Gambling Review

The Footy Show is a WYSIWYG affair.

It’s jocular and jovial, often irreverent, and sometimes controversial. It also has segments and moments, however, where it takes on a serious air.

I don’t watch it religiously anymore, but decided to tune in last night to see what I thought would be one of those serious moments: how Garry Lyon would handle the questioning that would surely come his way regarding “Jurrah-gate”.

When I turned the TV on, the Footy Show had already started, and I just caught James Brayshaw closing off the discussion. I can’t be sure, but given what Brayshaw said, it appears that Lyon’s reaction was a non-event.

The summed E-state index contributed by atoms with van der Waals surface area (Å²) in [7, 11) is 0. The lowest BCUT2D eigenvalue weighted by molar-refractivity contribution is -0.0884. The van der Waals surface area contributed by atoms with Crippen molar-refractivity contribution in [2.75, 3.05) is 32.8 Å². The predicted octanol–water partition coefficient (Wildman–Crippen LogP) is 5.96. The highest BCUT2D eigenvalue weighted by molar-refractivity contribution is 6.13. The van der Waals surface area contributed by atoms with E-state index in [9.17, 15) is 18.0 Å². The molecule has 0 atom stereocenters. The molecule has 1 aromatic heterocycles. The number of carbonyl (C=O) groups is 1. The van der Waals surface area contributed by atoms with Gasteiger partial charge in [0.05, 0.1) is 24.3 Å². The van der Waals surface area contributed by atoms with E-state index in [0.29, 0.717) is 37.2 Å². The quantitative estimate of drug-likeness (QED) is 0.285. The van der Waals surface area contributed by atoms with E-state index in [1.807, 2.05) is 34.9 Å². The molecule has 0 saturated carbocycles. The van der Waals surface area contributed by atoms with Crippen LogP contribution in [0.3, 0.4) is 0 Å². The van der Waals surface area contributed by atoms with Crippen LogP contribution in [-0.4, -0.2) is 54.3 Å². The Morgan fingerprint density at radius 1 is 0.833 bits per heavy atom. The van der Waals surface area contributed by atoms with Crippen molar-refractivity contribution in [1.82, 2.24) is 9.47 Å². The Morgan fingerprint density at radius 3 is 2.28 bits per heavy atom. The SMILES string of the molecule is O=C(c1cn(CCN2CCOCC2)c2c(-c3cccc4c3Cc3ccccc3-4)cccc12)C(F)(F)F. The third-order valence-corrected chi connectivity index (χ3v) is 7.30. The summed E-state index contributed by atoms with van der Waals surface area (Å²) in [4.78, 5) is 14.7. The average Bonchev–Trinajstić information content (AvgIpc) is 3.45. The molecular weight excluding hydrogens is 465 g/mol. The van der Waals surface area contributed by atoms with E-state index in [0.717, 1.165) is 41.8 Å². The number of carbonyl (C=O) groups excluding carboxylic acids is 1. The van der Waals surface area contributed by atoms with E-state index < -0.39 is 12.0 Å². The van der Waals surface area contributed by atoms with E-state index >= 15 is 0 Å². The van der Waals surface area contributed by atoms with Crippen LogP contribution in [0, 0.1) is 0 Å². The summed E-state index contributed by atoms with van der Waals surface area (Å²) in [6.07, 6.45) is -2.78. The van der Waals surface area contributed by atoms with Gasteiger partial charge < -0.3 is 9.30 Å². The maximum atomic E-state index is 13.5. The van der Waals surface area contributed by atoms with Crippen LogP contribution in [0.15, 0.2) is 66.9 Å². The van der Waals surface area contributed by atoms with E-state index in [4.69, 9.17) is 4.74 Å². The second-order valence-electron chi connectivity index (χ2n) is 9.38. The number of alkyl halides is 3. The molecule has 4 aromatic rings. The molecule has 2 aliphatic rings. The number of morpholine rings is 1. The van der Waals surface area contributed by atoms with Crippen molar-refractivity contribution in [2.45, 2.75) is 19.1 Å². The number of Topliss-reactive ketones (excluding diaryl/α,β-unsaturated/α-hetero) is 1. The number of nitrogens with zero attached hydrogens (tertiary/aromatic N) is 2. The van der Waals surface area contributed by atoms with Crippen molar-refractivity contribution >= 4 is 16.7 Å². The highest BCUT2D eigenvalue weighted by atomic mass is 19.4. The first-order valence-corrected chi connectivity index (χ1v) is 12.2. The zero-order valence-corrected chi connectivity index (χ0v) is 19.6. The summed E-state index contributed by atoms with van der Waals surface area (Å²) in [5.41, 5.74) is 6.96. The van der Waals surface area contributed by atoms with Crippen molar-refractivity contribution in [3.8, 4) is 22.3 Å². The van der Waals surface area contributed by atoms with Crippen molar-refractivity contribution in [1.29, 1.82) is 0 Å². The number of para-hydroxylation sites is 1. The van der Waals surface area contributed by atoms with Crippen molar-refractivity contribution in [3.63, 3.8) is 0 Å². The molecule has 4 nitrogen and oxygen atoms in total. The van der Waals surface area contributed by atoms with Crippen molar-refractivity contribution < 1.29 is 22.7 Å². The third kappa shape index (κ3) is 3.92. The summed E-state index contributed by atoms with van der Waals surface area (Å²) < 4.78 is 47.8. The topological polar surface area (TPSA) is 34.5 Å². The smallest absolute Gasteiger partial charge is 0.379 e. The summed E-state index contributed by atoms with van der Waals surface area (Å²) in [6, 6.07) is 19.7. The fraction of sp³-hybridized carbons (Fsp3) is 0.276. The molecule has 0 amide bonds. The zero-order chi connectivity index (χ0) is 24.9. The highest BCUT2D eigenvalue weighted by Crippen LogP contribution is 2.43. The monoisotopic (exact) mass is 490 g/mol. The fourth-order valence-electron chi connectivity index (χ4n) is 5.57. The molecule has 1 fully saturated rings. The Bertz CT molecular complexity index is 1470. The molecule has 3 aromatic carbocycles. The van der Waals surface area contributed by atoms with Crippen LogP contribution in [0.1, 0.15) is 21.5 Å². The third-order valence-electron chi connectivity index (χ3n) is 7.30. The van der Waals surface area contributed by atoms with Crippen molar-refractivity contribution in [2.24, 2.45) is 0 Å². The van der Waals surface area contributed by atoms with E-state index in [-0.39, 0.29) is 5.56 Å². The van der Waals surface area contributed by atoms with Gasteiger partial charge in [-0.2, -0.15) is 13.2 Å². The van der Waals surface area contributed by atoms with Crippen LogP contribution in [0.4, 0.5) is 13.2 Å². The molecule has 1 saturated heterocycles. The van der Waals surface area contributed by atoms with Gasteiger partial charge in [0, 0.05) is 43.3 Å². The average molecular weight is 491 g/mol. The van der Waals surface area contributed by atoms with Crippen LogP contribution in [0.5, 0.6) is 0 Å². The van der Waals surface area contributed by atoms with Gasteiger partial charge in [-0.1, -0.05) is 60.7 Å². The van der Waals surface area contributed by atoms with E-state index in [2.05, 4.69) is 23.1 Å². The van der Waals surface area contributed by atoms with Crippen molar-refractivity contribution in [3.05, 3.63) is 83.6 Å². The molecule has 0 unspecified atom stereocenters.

I continued to watch however, and after some minutes there came more seriousness in the form of a Damian Barrett report into the gambling review being held by the AFL, and I’ve got to say, I was a little surprised with Lyon’s response to it.

During the report, Barrett stated that the review has so far identified 10 people who are associated with AFL Clubs in some administrative capacity and who may have gambled on games, which as everyone should now know, is a contravention of AFL policy.

Lyon’s response was something like, “It’s a disgrace that in this day and age, despite all the education and promotion about not gambling on games, there are still 10 people who did.”

On the surface, his response seems natural, but it is a response that trivializes the plight of problem gamblers. These 10 people have not been identified as such, and may very well not be, but it is the lack of depth in Lyon’s thought process that disappointed me.

What Lyon’s response suggests is that refraining from gambling is simply a matter of intelligence and that not doing so is deliberately recalcitrant behavior.